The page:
Hour of Code Initiative Engages Middle School Girls in Computer Science

Code Fellows helped deliver code instruction to 200 middle school girls in Washington.

The Hour of Code initiative expects to reach more than 2.3 million students worldwide by providing basic computer programming instruction.

Common Core's standards are no more rigorous than the average state standards were.

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Celebrities, politicians and computer science industry leaders have all intensified their calls for more students to become well-versed in the language of coding and computer programming, due to a projected shortage of 1 million workers in the field by 2020.

That's why Code.org, a nonprofit advocacy group that promotes computer science education, started an initiative to coincide with Computer Science Education Week. Called the Hour of Code, the initiative urges schools and teachers to expose students to an hour of basic coding instruction. The international event is expected to reach more than 2.3 million students who have registered in 145 countries.

"Learning these skills isn't just important for your future, it's important for our country's future," said President Barack Obama in a video address this week. "If we want America to stay on the cutting edge, we need young Americans like you to master the tools and technology that will change the way we do just about everything."

[READ: Obama Helps Kick Off Computer Science Education Week]

According to Code.org, the number of computer programming jobs is growing at a rate twice the national average of computer science students. That means by the year 2020, there are expected to be 1.4 million computing jobs, but just 400,000 computer science students to fill those positions.

Computer programming requires not just coding skills, says Will Little, co-founder and chief executive officer of Code Fellows. Successful programmers also need a solid business sense and professional skills in order be able to develop products that will be useful to the companies they serve, he says.

"Just not a lot of educational institutions teach all of that effectively," Little says. "And it's hard because it's such a rapidly evolving, rapidly changing industry."

Code Fellows, a digital trade school and staffing agency, offers workshops, classes, online resources, and eight-week intensive boot camps to train individuals in the essentials of computer programming. And at the end of the boot camps, students are guaranteed a job with one of the organization's more than 25 partner companies, including Amazon, White Pages, Hulu and Expedia.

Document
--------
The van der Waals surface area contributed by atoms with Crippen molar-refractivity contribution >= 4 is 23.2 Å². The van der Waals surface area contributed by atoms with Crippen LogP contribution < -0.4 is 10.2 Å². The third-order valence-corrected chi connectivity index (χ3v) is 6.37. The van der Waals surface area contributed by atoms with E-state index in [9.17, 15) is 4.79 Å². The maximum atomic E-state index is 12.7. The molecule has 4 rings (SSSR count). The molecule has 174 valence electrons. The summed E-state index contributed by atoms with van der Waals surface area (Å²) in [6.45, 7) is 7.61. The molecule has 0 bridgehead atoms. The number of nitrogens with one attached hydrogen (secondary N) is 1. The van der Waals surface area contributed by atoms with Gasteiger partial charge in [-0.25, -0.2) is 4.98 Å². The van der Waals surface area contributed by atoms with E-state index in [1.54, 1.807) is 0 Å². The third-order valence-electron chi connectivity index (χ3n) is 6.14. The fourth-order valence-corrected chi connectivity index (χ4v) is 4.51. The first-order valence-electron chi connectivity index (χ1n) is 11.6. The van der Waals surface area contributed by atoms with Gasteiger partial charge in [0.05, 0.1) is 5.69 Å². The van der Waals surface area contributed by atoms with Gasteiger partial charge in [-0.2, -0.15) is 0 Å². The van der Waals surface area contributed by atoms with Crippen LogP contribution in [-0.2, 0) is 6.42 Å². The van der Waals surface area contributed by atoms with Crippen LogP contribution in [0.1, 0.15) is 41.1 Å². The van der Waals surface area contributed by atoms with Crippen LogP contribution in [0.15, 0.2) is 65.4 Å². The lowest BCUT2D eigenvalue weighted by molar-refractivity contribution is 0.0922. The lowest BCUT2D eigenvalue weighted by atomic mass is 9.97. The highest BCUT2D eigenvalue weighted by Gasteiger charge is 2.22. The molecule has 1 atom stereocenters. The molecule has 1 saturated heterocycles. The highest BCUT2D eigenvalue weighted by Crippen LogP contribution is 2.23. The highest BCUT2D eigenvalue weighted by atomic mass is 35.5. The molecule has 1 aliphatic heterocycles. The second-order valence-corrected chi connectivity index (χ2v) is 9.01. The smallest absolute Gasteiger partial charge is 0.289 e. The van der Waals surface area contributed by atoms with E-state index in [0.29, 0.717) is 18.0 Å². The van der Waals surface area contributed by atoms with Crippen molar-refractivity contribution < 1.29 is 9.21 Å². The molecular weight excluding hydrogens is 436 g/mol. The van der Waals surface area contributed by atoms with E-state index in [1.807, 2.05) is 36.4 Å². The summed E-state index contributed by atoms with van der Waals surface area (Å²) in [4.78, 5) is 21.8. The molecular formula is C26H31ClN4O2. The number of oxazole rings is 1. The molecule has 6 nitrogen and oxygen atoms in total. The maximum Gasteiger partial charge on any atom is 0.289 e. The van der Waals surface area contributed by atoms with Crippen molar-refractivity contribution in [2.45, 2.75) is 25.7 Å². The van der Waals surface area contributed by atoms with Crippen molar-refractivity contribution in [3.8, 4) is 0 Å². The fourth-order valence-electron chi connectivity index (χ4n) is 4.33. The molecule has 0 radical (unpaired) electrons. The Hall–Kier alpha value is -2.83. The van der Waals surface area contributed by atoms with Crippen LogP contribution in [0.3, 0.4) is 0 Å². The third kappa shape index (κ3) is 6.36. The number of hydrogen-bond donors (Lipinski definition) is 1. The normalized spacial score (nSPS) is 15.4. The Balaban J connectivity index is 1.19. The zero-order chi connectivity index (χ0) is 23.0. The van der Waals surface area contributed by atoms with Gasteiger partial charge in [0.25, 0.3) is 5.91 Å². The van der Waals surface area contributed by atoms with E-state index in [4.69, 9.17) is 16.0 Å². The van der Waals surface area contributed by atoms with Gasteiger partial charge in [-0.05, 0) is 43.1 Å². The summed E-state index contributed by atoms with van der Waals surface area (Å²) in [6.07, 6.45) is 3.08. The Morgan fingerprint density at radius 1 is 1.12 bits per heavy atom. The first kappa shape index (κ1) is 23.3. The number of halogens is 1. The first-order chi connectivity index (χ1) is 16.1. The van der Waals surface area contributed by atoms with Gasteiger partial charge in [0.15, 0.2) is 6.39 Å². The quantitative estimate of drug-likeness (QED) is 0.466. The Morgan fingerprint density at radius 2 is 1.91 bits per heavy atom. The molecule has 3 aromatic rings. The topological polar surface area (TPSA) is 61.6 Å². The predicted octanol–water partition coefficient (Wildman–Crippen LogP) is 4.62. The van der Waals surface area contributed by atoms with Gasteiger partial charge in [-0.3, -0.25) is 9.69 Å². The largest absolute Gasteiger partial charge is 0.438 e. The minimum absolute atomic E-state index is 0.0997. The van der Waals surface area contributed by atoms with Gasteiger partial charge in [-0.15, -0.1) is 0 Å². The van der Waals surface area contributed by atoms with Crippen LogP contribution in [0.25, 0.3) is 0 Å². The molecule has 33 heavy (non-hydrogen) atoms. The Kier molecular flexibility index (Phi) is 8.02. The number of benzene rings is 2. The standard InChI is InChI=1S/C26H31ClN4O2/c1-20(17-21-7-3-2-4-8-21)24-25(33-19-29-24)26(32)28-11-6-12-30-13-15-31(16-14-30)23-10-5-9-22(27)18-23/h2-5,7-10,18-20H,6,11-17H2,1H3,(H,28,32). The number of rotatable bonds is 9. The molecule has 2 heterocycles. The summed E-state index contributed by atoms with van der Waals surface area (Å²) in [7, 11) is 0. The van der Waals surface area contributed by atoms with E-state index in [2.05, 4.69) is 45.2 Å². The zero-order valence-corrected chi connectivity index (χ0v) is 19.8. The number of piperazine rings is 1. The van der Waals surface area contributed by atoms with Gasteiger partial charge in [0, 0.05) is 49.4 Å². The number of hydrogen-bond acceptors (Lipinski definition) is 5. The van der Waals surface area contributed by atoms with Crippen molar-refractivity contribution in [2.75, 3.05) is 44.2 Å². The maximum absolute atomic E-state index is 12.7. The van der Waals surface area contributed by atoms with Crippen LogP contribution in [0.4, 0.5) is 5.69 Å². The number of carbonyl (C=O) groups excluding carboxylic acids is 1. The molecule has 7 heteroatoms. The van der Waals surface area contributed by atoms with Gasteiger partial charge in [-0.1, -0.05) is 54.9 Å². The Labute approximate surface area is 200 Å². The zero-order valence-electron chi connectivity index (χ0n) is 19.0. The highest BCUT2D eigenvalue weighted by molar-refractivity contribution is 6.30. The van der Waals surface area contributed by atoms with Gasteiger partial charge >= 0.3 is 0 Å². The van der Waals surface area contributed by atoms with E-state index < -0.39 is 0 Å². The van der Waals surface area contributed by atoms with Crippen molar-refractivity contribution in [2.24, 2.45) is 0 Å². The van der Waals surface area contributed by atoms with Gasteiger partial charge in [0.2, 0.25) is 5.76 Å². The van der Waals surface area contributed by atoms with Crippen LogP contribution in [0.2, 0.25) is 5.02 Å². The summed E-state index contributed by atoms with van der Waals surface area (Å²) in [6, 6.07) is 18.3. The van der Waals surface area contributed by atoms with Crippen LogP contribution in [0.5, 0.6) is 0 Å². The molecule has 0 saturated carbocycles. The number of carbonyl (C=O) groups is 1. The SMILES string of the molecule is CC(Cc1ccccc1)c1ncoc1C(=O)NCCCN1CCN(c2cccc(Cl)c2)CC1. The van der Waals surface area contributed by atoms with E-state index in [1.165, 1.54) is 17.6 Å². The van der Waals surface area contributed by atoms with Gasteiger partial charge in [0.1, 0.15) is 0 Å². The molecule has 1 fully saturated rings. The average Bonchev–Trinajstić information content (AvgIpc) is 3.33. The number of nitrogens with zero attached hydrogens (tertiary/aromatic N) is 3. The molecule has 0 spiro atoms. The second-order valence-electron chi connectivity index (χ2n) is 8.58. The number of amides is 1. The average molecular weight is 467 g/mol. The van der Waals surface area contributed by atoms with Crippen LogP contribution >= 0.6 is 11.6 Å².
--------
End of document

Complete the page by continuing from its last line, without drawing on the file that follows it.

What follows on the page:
"These larger companies, they are just looking for talent," Little says. "They're looking for smart people who can think of creative ways to solve solutions with code, and they care less about specific experience in specific (coding) languages, although that certainly helps."

But Little says it's not just about training students and individuals at the college and career levels; it's also important to get students engaged from a young age, to build on foundational knowledge for the future, he says.

"As kids grow up and they're in grammar school, they're learning the fundamentals of the language. So in addition to basic math, those are good times to introduce things like ... the grammar of computer programming," Little says.

Staff members and Code Fellows alumni teamed up with Forest Ridge School of the Sacred Heart in Bellevue, Wash., to deliver the Hour of Code instruction to 200 middle school aged girls on Monday and Thursday.

According to Code.org, women are underrepresented in computer science. Although women make up more than half of all bachelor's degree recipients (57 percent), just 12 percent of computer science degrees are awarded to women, according to data from the National Science Foundation and the Computing Research Association.

"Girls, specifically, we need to make code cool and fun for them," Little says. "Because with only 5 percent of software developers out there being women, we're all super passionate about teaching to encourage more women to get into tech."

Christine Witcher, a math and science teacher at Forest Ridge, an all-girls college preparatory school, says the event was also a way to foster problem-solving skills.

"A lot of the girls said the hardest thing was figuring out what was going wrong, and that the most fun thing was when you figured it out," Witcher says. "There's really no other place in academics where you can fail as much as when you're programming or coding."

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  • Allie Bidwell

    Allie Bidwell is an education reporter for U.S. News & World Report. You can follow her on Twitter or reach her at sbidwell@usnews.com.